That was essentially it – in 1992, Richard Branson sold Virgin to EMI, and while the list of signed artists continued to grow, including such huge names as The Future Sound of London, the Spice Girls, and Meat Loaf, its heyday as an influential brand really seems to have passed by this time.

You can read more about Virgin Records here:
https://www.virginrecords.com/

Pet Shop Boys – Yes etc

When they get things right, they get things very right, and when Pet Shop Boys released Yes, a decade ago this week, they were slap bang in the middle of one of those periods. Ironically, the fans were a little unsure of Yes, initially finding the overproduced and happy sound of Love etc a bit hard to handle, but the acceptance of Outstanding Contribution at the BRIT Awards just a few weeks before this album’s release proves to me that they were at the top of their game. And Yes, by the way, is brilliant.

What nobody could dispute was that This used to be the future is up there among their finer works – so good, in fact, that it’s tempting to wonder why it wasn’t included on disc 1 of Yes. Instead, it launches the second disc with some deep and dark electronic sounds. After a very lengthy introduction, Neil Tennant turns up with a brilliantly uplifting vocal, singing half of a verse before a strangely familiar voice turns up. Is that Chris Lowe? It is! Great to hear him taking part in a duet! Then Tennant delivers the chorus, and then another familiar voice – it’s Phil Oakey, of all people! It doesn’t need anything else – clearly this is going to be a great track.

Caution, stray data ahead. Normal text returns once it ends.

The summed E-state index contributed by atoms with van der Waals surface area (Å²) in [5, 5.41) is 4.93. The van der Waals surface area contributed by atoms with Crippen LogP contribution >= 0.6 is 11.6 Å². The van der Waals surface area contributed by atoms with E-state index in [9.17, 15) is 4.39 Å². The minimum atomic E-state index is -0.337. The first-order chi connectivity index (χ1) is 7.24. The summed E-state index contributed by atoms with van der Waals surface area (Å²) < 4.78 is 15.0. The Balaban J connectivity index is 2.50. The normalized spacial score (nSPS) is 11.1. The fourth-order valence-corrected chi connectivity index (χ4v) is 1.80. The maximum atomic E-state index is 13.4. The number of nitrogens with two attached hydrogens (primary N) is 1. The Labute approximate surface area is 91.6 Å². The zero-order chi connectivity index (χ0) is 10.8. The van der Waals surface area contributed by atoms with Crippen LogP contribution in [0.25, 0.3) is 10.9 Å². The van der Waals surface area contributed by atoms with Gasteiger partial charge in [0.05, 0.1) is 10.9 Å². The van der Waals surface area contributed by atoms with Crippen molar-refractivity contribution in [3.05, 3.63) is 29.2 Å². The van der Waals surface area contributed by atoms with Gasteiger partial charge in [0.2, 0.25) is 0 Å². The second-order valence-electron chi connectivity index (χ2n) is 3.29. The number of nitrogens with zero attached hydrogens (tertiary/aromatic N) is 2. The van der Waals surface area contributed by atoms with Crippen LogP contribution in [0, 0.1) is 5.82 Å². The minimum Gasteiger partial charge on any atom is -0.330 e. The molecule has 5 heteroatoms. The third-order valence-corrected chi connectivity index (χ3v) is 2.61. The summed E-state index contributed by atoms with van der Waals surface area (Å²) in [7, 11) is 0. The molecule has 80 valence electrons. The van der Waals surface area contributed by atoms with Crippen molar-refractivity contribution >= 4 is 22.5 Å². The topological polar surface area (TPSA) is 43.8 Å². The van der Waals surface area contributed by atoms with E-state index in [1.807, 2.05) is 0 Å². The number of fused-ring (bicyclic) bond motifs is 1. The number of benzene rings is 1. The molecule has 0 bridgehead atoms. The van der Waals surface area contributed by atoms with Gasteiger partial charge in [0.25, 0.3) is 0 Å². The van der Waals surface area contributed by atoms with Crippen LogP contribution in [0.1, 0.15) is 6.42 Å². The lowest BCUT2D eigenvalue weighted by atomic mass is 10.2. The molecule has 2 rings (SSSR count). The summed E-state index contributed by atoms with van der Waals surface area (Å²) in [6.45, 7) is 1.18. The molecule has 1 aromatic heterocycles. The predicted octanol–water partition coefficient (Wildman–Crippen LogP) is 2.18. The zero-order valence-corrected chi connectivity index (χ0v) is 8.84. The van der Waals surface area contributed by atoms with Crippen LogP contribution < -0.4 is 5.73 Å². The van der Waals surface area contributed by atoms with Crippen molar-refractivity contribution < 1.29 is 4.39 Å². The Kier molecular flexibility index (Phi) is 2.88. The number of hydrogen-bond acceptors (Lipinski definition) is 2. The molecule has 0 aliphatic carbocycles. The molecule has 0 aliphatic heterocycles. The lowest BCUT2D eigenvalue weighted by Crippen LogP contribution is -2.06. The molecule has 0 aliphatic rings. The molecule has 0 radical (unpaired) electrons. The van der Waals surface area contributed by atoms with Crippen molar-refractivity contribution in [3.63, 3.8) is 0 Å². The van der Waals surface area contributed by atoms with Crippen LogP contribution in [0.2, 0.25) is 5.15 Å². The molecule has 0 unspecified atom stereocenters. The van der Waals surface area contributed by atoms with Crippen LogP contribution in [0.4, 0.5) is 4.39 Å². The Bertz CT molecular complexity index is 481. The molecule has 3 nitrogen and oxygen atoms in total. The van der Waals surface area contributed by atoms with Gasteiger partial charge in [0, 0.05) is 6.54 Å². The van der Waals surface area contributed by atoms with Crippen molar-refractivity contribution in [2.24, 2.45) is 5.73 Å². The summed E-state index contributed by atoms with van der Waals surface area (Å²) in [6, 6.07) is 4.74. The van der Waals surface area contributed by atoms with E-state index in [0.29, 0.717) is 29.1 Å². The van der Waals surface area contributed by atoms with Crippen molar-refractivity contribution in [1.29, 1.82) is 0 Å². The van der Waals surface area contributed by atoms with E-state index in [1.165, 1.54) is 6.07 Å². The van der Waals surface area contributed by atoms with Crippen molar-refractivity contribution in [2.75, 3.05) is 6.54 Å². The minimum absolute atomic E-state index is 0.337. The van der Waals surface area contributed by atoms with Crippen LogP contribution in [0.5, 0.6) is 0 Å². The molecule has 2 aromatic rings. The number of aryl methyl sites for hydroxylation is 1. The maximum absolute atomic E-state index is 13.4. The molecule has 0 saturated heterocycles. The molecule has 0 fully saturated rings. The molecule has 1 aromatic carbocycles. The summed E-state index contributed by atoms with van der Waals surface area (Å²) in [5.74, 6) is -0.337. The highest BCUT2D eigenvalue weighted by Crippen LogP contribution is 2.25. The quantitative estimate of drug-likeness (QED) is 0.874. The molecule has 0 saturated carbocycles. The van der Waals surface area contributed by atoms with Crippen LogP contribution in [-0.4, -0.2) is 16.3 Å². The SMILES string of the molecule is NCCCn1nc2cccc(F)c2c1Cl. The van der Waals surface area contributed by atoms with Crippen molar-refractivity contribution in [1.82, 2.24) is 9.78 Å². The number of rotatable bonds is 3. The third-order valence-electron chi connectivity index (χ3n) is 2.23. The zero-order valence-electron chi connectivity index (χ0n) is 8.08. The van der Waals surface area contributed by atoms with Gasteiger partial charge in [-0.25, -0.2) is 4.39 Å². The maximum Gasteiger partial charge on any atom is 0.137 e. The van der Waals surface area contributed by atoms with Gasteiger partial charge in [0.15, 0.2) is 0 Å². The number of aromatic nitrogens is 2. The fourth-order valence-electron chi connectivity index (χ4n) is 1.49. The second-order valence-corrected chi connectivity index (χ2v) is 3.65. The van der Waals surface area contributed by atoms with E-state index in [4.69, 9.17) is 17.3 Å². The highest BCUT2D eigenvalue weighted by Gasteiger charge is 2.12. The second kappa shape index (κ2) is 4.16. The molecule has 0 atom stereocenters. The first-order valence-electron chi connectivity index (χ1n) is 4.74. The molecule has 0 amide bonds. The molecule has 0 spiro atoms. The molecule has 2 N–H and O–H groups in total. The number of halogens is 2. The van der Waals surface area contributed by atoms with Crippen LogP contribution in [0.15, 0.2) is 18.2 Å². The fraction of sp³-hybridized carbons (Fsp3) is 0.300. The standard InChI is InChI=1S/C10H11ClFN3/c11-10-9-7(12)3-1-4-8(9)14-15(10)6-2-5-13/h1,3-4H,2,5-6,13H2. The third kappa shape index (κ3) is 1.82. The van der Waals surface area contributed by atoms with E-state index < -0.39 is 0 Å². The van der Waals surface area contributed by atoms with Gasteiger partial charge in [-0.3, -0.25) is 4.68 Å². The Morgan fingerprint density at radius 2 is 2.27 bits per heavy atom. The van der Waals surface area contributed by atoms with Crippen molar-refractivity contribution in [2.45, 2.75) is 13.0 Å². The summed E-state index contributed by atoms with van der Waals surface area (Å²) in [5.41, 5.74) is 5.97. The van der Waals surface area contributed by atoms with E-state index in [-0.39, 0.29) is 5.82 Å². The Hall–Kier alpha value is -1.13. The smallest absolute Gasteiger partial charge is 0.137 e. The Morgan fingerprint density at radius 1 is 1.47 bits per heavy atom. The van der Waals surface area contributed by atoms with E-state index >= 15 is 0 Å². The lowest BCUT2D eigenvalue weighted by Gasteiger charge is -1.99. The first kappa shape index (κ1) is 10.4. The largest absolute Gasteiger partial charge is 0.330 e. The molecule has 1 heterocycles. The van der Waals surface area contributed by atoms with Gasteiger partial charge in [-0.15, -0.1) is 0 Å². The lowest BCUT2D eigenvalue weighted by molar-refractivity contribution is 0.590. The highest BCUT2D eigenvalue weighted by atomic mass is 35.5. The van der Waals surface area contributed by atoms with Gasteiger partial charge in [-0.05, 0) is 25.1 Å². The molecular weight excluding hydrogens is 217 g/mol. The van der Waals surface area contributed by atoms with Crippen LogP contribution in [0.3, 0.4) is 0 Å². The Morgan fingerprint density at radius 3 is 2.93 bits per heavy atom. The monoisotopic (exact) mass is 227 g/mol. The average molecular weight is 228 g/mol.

I do understand, actually, why this wasn’t on Yes – it’s a slightly silly sidestep, which sees Tennant and Lowe collaborating with one of their heroes and really just having fun. The fact that it’s brilliant isn’t really the point – a lot of Pet Shop Boys‘ most cunningly hidden b-sides are among their best tracks (Always, I’m looking at you), and in a way that’s always been part of their charm. But I do wonder where this fits – maybe in a parallel universe Electronic didn’t drift off into the awful rock of Twisted Tenderness, and instead became the synth supergroup who released things like This Used to Be the Future. I can dream.

Which isn’t a bad idea, actually – the rest of Yes etc is made up of broad dub versions of album tracks, starting appropriately with the Magical Dub of More than a dream. This is one of the best tracks on the main album, although you don’t really get a lot of that here. In a way the trouble with dub mixes is that you really need to know the original pretty well already. So this is great, but it is a little lacking in context if you listen to it on its own.

Strangely, that isn’t true of The Stars and the Sun Dub of Pandemonium, which is immediately brilliant. It pretty much only includes that one lyric (“the stars and the sun”) and yet somehow reflects the original track more than adequately – it’s less experimental, which you somewhat expect of a dub version, but entirely brilliant.

As with the originals, these are, for the most part, excellent versions – apparently Pet Shop Boys were channelling The Human League‘s interesting Love and Dancing remix album here, but I think they go beyond it slightly – while that one has more big hits on it, that’s also its downfall somewhat, coming across at times like more of an extended medley than a remix album.